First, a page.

Governor Huckabee credited Smith and his staff, "who refused to believe that these kids couldn't be as successful as any other kids in any other school."

In 1995, Smith said, his school was an "embarrassment to our neighboring communities." That's when he set out to learn all he could about a new approach. "Direct instruction" had been gaining recognition in a handful of communities, including Houston, Texas. Smith visited Houston, but he was unimpressed. Then he visited another direct instruction school, in Pine Bluffs, Arkansas. "I listened to kids do things that my kids couldn't do -- and I returned to Portland a disciple."

After Portland Elementary teachers visited Pine Bluffs and became converts to the direct instruction approach, Smith used Department of Education funding to implement the program. Direct instruction is a research-based teaching model that offers teacher-directed instruction in core academic subjects, demands high levels of student participation, and provides teachers with intensive training.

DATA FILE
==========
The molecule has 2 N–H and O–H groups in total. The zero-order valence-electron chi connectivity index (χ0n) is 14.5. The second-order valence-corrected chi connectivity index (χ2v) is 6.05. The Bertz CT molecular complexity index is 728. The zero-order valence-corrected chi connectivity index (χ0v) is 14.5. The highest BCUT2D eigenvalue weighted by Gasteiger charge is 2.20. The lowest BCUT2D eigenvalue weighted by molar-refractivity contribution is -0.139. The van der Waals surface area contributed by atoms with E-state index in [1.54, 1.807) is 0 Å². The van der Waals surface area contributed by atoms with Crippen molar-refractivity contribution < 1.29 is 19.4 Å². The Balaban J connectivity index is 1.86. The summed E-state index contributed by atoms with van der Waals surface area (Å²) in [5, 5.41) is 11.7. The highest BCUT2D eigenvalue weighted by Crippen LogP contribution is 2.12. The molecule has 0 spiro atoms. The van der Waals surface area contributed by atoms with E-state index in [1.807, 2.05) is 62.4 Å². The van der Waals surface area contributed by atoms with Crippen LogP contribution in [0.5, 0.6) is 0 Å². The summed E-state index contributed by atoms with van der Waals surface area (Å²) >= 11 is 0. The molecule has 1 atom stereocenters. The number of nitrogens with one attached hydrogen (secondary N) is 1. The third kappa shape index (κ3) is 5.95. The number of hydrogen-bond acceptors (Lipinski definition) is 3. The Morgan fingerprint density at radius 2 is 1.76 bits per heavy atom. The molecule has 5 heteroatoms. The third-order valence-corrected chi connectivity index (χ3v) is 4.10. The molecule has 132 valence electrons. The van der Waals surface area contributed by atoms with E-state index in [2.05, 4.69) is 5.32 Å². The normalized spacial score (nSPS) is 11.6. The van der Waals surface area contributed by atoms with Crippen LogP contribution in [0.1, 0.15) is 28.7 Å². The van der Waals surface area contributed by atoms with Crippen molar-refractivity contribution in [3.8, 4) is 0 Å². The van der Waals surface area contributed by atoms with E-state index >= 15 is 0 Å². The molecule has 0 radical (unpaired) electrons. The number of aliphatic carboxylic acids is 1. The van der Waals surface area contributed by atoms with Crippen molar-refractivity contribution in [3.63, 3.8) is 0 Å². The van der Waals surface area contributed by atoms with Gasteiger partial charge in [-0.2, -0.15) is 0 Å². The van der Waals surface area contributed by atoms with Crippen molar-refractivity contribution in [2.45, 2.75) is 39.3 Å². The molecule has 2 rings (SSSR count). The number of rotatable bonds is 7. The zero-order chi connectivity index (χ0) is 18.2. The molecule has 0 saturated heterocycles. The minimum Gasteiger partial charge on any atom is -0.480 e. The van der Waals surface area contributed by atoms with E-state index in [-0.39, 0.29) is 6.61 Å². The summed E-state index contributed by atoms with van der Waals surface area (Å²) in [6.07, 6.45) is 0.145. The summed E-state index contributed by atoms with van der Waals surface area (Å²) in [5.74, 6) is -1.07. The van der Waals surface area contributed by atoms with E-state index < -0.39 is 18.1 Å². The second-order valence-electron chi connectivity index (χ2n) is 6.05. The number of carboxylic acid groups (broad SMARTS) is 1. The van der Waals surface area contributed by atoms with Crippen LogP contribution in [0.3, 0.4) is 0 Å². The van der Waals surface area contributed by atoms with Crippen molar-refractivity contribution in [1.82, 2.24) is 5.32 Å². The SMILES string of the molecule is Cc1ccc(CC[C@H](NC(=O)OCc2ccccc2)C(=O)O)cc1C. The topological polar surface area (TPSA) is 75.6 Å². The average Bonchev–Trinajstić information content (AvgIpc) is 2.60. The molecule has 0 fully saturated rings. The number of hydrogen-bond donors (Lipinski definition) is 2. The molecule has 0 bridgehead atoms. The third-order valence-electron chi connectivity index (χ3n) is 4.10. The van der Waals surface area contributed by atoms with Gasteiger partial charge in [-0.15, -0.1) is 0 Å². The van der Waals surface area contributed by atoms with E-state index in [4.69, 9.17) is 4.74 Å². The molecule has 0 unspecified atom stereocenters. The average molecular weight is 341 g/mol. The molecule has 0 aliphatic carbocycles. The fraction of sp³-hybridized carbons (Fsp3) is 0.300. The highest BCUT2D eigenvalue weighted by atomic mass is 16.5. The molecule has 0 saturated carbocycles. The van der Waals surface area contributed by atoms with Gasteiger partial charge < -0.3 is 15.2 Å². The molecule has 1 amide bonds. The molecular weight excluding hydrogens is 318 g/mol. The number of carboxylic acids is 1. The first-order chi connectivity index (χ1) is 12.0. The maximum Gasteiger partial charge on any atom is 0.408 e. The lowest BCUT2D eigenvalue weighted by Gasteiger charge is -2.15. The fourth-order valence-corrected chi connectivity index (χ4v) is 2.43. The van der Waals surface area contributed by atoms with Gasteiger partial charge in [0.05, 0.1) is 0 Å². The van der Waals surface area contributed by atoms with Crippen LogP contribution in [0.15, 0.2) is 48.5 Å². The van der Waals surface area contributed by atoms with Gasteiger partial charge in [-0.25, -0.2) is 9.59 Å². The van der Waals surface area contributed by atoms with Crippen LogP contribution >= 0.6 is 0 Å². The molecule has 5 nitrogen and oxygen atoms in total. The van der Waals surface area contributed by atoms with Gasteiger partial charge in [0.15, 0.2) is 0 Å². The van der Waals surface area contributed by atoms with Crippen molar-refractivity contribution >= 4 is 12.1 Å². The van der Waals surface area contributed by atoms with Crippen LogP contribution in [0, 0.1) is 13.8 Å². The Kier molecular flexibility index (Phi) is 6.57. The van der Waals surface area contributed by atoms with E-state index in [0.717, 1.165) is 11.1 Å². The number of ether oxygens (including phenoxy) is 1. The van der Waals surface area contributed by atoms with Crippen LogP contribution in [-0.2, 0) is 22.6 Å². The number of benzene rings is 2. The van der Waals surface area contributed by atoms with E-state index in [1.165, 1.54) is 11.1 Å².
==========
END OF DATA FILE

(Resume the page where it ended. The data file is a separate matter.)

Portland Elementary School's success will be the subject of a story in an upcoming issue of Reader's Digest.


Two hundred members of the Greenville community turned out for a barbecue at Solomon Middle School. Following dinner, Riley again addressed the need for increased assistance to rural schools.